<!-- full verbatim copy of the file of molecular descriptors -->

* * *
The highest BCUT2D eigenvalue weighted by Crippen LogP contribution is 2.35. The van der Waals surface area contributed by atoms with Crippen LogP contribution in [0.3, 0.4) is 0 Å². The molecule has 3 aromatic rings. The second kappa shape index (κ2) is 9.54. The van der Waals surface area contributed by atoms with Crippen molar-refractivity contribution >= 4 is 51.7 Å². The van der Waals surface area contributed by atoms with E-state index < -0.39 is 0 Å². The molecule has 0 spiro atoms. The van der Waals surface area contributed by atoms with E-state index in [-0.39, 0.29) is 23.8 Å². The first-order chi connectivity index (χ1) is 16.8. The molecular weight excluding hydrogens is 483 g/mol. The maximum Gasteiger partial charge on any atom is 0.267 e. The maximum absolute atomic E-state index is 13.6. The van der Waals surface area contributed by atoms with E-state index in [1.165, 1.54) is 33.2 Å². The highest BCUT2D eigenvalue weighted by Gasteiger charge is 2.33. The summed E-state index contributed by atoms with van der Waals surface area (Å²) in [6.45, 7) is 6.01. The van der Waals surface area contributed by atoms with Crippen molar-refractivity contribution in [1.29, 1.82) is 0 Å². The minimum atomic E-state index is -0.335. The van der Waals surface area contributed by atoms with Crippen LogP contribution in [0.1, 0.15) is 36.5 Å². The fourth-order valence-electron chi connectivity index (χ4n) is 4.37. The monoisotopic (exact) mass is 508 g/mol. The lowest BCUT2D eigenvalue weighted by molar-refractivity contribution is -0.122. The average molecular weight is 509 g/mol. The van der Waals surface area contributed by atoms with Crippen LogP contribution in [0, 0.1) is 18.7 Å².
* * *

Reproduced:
The highest BCUT2D eigenvalue weighted by Crippen LogP contribution is 2.35. The van der Waals surface area contributed by atoms with Crippen LogP contribution in [0.3, 0.4) is 0 Å². The molecule has 3 aromatic rings. The second kappa shape index (κ2) is 9.54. The van der Waals surface area contributed by atoms with Crippen molar-refractivity contribution >= 4 is 51.7 Å². The van der Waals surface area contributed by atoms with E-state index < -0.39 is 0 Å². The molecule has 0 spiro atoms. The van der Waals surface area contributed by atoms with E-state index in [-0.39, 0.29) is 23.8 Å². The first-order chi connectivity index (χ1) is 16.8. The molecular weight excluding hydrogens is 483 g/mol. The maximum Gasteiger partial charge on any atom is 0.267 e. The maximum absolute atomic E-state index is 13.6. The van der Waals surface area contributed by atoms with E-state index in [1.165, 1.54) is 33.2 Å². The highest BCUT2D eigenvalue weighted by Gasteiger charge is 2.33. The summed E-state index contributed by atoms with van der Waals surface area (Å²) in [6.45, 7) is 6.01. The van der Waals surface area contributed by atoms with Crippen molar-refractivity contribution in [1.29, 1.82) is 0 Å². The minimum atomic E-state index is -0.335. The van der Waals surface area contributed by atoms with Crippen LogP contribution in [0.1, 0.15) is 36.5 Å². The fourth-order valence-electron chi connectivity index (χ4n) is 4.37. The monoisotopic (exact) mass is 508 g/mol. The lowest BCUT2D eigenvalue weighted by molar-refractivity contribution is -0.122. The average molecular weight is 509 g/mol. The van der Waals surface area contributed by atoms with Crippen LogP contribution in [0, 0.1) is 18.7 Å².